Look, Ma!  No hands!  It's stuck.
I also realized I probably didn't add enough water.  Not to worry.  I detached the drill, added more water and used the mixer with good old fashioned elbow grease.  Clean up was much easier!  Thank you Peeps!

I don't know about other types of artisans but potters seem to be a pretty ingenious bunch and very willing to share ideas, techniques and tricks.  No matter what barriers rise up before me there's always someone out there who's already figured out how to overcome it and posted it on YouTube or in a forum or blog somewhere.  Maybe it's because our craft isn't easy or inexpensive to pursue and out of necessity and financial constraints we have to come up with shortcuts and innovative ways to get her done.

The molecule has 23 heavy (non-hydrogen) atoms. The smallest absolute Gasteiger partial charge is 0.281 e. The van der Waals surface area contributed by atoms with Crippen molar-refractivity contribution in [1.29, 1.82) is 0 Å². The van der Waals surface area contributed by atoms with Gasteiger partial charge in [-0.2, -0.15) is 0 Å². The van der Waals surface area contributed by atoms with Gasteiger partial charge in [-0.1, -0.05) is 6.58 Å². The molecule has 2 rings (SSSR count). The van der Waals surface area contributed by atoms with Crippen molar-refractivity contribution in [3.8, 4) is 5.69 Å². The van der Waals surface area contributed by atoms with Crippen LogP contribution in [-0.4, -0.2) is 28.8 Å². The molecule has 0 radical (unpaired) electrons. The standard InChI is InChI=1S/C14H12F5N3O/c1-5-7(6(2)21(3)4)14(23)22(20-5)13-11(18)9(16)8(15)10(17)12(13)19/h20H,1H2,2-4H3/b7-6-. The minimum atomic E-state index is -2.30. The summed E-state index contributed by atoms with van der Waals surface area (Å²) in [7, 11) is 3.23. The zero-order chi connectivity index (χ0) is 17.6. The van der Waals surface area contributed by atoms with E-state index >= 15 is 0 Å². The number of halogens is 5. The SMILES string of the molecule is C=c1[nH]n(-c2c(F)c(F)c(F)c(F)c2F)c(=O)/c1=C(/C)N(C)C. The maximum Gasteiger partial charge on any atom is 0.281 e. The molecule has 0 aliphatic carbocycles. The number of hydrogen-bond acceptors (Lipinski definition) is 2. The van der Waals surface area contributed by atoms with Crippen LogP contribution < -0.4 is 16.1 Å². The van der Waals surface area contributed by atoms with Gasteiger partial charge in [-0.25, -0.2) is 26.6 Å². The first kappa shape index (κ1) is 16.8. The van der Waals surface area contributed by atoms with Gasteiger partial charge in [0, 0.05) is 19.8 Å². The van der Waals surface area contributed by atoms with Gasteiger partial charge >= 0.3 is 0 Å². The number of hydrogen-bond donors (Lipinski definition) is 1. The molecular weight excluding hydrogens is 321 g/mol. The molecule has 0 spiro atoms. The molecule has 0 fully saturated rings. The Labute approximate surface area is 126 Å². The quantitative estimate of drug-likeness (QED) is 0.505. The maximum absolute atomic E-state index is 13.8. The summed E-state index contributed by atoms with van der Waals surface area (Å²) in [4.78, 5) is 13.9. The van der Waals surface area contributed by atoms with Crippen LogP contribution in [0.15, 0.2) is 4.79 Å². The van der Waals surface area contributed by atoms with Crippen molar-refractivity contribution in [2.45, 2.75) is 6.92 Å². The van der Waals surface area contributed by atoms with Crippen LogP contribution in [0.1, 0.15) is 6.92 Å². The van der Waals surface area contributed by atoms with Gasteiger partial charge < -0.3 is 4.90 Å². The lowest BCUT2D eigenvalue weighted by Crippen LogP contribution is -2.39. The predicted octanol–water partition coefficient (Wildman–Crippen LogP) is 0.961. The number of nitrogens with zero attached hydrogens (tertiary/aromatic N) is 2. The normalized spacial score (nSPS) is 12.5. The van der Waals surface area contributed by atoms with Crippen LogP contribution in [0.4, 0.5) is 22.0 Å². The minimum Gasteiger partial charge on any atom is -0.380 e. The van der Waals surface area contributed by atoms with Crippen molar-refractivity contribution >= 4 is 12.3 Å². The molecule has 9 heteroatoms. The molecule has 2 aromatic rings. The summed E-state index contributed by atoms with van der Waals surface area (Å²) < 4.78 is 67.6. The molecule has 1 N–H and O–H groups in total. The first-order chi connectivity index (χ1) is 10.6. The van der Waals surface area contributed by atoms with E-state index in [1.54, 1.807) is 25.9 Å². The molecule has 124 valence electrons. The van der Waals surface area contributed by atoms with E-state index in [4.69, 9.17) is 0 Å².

If all I had to invest in were brushes, paints and canvas I'd have taken that trip to Italy by now and wouldn't have to take over half of the garage with my "stuff". Don't get me wrong.  I've tried painting but I'm mediocre at best and truly envy anyone who can create art in that medium.

I love my craft.  It's my therapy.  And though I feel like I'm just "mud-dling" through at times (very punny!) I have very supportive family, friends and cyber community to bolster me up and push me forward into uncharted (for me) territories.  Thank you all very much!  =D

Tuesday, May 8, 2012

Recycle, Recycle, Reclaim